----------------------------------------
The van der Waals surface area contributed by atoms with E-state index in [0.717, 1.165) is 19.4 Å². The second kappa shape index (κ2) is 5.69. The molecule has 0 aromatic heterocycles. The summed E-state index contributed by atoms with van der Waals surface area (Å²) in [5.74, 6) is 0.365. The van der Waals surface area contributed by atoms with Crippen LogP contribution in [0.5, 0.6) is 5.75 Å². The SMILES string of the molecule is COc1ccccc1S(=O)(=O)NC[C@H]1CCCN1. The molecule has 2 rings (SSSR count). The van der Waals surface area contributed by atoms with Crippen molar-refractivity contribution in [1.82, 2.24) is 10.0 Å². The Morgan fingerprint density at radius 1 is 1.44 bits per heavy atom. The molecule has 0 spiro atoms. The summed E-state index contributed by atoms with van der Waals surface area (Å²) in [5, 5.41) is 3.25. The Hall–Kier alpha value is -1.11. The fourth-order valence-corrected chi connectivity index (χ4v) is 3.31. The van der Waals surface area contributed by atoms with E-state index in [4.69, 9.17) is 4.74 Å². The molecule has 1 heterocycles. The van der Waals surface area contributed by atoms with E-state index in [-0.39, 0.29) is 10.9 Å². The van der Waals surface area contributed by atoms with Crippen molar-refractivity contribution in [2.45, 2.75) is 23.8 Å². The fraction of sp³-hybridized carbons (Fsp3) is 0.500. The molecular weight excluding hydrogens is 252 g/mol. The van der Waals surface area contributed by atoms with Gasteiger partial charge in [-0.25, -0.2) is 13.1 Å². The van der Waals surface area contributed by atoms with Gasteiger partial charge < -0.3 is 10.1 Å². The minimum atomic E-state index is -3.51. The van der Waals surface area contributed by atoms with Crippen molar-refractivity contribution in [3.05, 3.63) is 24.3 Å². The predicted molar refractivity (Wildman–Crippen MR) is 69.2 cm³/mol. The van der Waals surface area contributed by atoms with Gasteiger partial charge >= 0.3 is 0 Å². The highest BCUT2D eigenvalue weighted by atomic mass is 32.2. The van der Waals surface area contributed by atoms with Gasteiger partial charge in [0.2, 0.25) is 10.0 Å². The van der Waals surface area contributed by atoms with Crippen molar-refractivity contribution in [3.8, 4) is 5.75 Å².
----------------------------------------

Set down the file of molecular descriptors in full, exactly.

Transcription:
The van der Waals surface area contributed by atoms with E-state index in [0.717, 1.165) is 19.4 Å². The second kappa shape index (κ2) is 5.69. The molecule has 0 aromatic heterocycles. The summed E-state index contributed by atoms with van der Waals surface area (Å²) in [5.74, 6) is 0.365. The van der Waals surface area contributed by atoms with Crippen LogP contribution in [0.5, 0.6) is 5.75 Å². The SMILES string of the molecule is COc1ccccc1S(=O)(=O)NC[C@H]1CCCN1. The molecule has 2 rings (SSSR count). The van der Waals surface area contributed by atoms with Crippen molar-refractivity contribution in [1.82, 2.24) is 10.0 Å². The Morgan fingerprint density at radius 1 is 1.44 bits per heavy atom. The molecule has 0 spiro atoms. The summed E-state index contributed by atoms with van der Waals surface area (Å²) in [5, 5.41) is 3.25. The Hall–Kier alpha value is -1.11. The fourth-order valence-corrected chi connectivity index (χ4v) is 3.31. The van der Waals surface area contributed by atoms with E-state index in [4.69, 9.17) is 4.74 Å². The molecule has 1 heterocycles. The van der Waals surface area contributed by atoms with E-state index in [-0.39, 0.29) is 10.9 Å². The van der Waals surface area contributed by atoms with Crippen molar-refractivity contribution in [2.45, 2.75) is 23.8 Å². The fraction of sp³-hybridized carbons (Fsp3) is 0.500. The molecular weight excluding hydrogens is 252 g/mol. The van der Waals surface area contributed by atoms with Gasteiger partial charge in [-0.25, -0.2) is 13.1 Å². The van der Waals surface area contributed by atoms with Gasteiger partial charge < -0.3 is 10.1 Å². The minimum atomic E-state index is -3.51. The van der Waals surface area contributed by atoms with Crippen molar-refractivity contribution in [3.05, 3.63) is 24.3 Å². The predicted molar refractivity (Wildman–Crippen MR) is 69.2 cm³/mol. The van der Waals surface area contributed by atoms with Gasteiger partial charge >= 0.3 is 0 Å². The highest BCUT2D eigenvalue weighted by atomic mass is 32.2. The van der Waals surface area contributed by atoms with Gasteiger partial charge in [0.2, 0.25) is 10.0 Å². The van der Waals surface area contributed by atoms with Crippen molar-refractivity contribution in [3.8, 4) is 5.75 Å².